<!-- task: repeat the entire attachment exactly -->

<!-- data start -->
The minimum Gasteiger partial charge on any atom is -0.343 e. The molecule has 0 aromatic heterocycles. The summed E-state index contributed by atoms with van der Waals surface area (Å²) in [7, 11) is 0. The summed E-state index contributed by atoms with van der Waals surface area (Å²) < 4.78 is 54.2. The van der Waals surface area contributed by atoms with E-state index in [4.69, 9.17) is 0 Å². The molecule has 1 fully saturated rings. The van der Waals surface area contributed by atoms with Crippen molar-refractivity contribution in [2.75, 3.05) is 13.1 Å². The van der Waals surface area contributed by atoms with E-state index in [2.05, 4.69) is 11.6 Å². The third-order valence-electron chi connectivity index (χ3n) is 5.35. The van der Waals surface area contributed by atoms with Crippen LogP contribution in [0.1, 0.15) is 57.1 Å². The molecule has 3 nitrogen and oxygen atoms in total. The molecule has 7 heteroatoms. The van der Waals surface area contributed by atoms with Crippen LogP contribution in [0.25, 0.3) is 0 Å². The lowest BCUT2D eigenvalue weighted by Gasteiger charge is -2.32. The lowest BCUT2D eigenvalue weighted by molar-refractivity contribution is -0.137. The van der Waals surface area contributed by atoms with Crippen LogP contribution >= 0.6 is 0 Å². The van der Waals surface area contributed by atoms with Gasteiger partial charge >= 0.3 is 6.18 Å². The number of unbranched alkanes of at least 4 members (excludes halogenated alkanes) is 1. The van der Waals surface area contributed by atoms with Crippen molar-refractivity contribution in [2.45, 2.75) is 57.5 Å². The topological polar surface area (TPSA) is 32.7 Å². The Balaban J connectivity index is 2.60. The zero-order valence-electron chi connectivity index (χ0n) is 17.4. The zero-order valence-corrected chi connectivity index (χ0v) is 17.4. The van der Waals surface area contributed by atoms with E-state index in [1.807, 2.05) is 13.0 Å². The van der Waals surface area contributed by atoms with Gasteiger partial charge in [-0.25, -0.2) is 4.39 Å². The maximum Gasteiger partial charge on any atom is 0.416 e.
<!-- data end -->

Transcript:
The minimum Gasteiger partial charge on any atom is -0.343 e. The molecule has 0 aromatic heterocycles. The summed E-state index contributed by atoms with van der Waals surface area (Å²) in [7, 11) is 0. The summed E-state index contributed by atoms with van der Waals surface area (Å²) < 4.78 is 54.2. The van der Waals surface area contributed by atoms with E-state index in [4.69, 9.17) is 0 Å². The molecule has 1 fully saturated rings. The van der Waals surface area contributed by atoms with Crippen molar-refractivity contribution in [2.75, 3.05) is 13.1 Å². The van der Waals surface area contributed by atoms with E-state index in [2.05, 4.69) is 11.6 Å². The third-order valence-electron chi connectivity index (χ3n) is 5.35. The van der Waals surface area contributed by atoms with Crippen LogP contribution in [0.1, 0.15) is 57.1 Å². The molecule has 3 nitrogen and oxygen atoms in total. The molecule has 7 heteroatoms. The van der Waals surface area contributed by atoms with Crippen LogP contribution in [0.25, 0.3) is 0 Å². The lowest BCUT2D eigenvalue weighted by Gasteiger charge is -2.32. The lowest BCUT2D eigenvalue weighted by molar-refractivity contribution is -0.137. The van der Waals surface area contributed by atoms with Crippen LogP contribution >= 0.6 is 0 Å². The van der Waals surface area contributed by atoms with Gasteiger partial charge >= 0.3 is 6.18 Å². The number of unbranched alkanes of at least 4 members (excludes halogenated alkanes) is 1. The van der Waals surface area contributed by atoms with Crippen molar-refractivity contribution in [2.45, 2.75) is 57.5 Å². The topological polar surface area (TPSA) is 32.7 Å². The Balaban J connectivity index is 2.60. The zero-order valence-electron chi connectivity index (χ0n) is 17.4. The zero-order valence-corrected chi connectivity index (χ0v) is 17.4. The van der Waals surface area contributed by atoms with E-state index in [1.807, 2.05) is 13.0 Å². The van der Waals surface area contributed by atoms with Gasteiger partial charge in [-0.25, -0.2) is 4.39 Å². The maximum Gasteiger partial charge on any atom is 0.416 e.